Featured Research

from universities, journals, and other organizations

Simulator Can Help Stroke Patients Drive Again

Date:
September 28, 2005
Source:
Medical College of Georgia
Summary:
A high-fidelity simulator that allows people to practice driving on a computer-generated course can help stroke patients learn to drive again, researchers have found.

Dr. Abiodun Akinwuntan, a Medical College of Georgia physical therapy instructor developed a 20-mile computer-simulated driving course to help stroke patients learn to drive again.
Credit: Image courtesy of Medical College of Georgia

Patients who receivedsimulator training were also almost twice as likely as stroke patientswithout the training to pass an official driving test at the end of afive-week training period, according to Dr. Abiodun Akinwuntan, aMedical College of Georgia physical therapy instructor and the leadresearcher on the study published in the Sept. 27 issue of Neurology.

“Traditionally,to help patients learn to drive again, therapists have relied onconventional methods like paper-and-pencil-based training and sometimesan on-road training method,” Dr. Akinwuntan says. “I have never been aproponent of the on-road method because it can be unsafe. Healthydrivers find the roads dangerous enough.”

In 2003, Dr. Akinwuntanand his colleagues at the Katholieke Universiteit in Leuven, Belgium,the Belgian Road Safety Institute in Brussels and University Hospitalin Pellenberg, Belgium, studied 83 stroke patients in therehabilitation unit of the hospital. Using a 20-mile computer-simulatedcourse that Dr. Akinwuntan developed, patients practiced driving in avariety of traffic situations. Virtual rural and open roads, urbansettings and highways each tested a different skill level.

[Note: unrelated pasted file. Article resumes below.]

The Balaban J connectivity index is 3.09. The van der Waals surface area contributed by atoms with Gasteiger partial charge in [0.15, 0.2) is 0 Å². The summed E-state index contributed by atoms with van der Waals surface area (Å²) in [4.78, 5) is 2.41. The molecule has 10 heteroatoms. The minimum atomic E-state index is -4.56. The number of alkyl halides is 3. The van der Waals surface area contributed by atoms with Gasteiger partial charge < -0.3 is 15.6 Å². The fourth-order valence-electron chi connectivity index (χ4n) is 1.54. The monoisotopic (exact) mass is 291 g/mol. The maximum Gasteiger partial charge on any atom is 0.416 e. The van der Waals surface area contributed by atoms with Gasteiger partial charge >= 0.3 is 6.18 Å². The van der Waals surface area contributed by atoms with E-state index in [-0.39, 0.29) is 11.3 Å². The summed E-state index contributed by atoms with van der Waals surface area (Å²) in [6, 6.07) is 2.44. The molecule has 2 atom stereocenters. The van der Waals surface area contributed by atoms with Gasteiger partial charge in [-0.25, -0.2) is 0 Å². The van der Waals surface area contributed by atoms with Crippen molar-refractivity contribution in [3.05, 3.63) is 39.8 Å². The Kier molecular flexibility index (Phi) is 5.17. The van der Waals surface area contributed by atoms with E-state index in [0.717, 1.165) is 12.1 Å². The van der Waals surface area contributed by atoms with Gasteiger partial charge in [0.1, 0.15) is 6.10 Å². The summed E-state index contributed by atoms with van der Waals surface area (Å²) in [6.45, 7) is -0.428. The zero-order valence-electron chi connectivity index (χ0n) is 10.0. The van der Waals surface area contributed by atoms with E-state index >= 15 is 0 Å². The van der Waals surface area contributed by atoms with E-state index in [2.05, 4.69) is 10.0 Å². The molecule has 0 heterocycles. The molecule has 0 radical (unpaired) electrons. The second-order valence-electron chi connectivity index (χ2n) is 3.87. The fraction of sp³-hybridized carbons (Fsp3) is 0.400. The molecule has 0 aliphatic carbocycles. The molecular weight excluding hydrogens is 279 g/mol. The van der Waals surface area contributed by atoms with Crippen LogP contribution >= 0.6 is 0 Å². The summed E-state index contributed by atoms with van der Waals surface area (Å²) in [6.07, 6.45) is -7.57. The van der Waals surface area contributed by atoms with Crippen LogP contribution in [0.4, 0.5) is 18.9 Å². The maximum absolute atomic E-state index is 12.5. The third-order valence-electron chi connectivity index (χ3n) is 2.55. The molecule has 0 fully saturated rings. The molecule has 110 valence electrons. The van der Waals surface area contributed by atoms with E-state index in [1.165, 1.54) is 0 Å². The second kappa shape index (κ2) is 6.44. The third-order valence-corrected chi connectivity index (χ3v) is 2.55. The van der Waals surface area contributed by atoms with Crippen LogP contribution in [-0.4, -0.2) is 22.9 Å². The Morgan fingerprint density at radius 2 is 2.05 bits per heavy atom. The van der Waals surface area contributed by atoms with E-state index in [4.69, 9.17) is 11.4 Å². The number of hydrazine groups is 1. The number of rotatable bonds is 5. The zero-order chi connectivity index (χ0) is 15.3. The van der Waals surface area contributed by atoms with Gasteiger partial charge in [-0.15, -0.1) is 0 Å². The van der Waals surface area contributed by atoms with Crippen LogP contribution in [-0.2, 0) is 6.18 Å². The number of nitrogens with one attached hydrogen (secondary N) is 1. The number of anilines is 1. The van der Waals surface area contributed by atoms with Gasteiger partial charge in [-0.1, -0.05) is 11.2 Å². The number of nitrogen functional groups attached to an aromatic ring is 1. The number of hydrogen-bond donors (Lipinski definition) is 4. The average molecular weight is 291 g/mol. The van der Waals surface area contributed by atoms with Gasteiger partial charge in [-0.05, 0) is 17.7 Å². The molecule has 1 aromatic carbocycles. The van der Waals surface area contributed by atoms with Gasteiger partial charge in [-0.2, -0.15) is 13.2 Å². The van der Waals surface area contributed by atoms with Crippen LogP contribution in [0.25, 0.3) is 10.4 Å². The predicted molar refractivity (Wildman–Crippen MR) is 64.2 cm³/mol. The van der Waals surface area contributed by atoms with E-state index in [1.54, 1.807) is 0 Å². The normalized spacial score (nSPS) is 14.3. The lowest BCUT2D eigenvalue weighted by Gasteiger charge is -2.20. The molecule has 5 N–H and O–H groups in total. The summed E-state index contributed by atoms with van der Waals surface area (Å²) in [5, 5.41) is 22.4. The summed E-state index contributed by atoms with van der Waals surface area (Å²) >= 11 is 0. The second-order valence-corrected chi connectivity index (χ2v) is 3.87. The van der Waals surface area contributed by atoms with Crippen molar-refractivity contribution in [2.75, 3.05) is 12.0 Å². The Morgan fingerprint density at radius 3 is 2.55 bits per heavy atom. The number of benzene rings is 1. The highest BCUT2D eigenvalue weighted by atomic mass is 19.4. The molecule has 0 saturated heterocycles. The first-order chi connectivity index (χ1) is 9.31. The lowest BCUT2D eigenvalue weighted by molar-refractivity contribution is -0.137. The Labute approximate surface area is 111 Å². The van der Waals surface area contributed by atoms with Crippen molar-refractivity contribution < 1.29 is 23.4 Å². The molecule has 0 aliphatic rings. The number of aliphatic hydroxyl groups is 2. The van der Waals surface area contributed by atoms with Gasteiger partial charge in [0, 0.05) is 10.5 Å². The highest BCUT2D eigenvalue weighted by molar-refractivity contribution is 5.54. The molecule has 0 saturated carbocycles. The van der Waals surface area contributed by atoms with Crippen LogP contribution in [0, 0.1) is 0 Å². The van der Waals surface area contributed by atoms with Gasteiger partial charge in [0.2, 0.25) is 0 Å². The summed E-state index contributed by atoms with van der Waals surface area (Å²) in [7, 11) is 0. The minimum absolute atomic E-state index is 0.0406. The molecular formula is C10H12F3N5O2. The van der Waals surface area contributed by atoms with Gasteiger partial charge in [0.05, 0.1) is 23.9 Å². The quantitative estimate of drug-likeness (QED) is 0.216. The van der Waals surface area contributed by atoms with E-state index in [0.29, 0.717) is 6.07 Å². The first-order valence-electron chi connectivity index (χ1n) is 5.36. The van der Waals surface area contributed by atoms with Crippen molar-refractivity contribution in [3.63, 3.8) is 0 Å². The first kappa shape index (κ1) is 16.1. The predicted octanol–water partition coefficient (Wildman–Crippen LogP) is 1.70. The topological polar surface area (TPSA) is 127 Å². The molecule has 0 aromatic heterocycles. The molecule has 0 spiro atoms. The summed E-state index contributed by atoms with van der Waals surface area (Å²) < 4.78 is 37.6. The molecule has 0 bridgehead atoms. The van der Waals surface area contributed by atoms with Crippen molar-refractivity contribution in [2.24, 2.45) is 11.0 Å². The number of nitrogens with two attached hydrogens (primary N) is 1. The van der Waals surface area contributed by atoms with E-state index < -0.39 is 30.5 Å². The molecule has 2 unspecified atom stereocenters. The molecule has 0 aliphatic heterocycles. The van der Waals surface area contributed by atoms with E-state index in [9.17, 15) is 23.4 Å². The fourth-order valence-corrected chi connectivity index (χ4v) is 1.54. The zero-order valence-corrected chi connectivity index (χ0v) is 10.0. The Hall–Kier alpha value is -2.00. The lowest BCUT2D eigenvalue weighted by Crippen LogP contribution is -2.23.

“Rural,small roads have less traffic and test basic skills,” he says. “Theurban setting has more traffic and can test how well patients performwhen their attention is divided among many distractions, and thehighway setting gives an idea whether they understand what it means toovertake another car – can they effectively react to other drivers andtheir maneuvers.”

For training, patients drive in a speciallyequipped car on a course projected on a large screen in front of them.Mistakes are monitored both by computer and an observing evaluator.Patients using simulator training were more likely both to pass thedriver’s test and to retain the skill level achieved in training.

Thepossibilities to apply simulator training to other areas are endless,Dr. Akinwuntan says. For example, the simulator could be used to helpdetermine the types of driving skills affected at different stages ofParkinson’s disease and how interventions like deep brain stimulationhelp people overcome some of the problems.

Dr. Akinwuntan alsoplans to help develop a unit at MCG that would use simulators andvirtual reality systems to assist doctors and therapists in determiningthe challenges patients face after leaving the hospital.
“Suchinformation could be used to modify interventions or influence therehabilitation programs of patients,” Dr. Akinwuntan says.


Story Source:

The above story is based on materials provided by Medical College of Georgia. Note: Materials may be edited for content and length.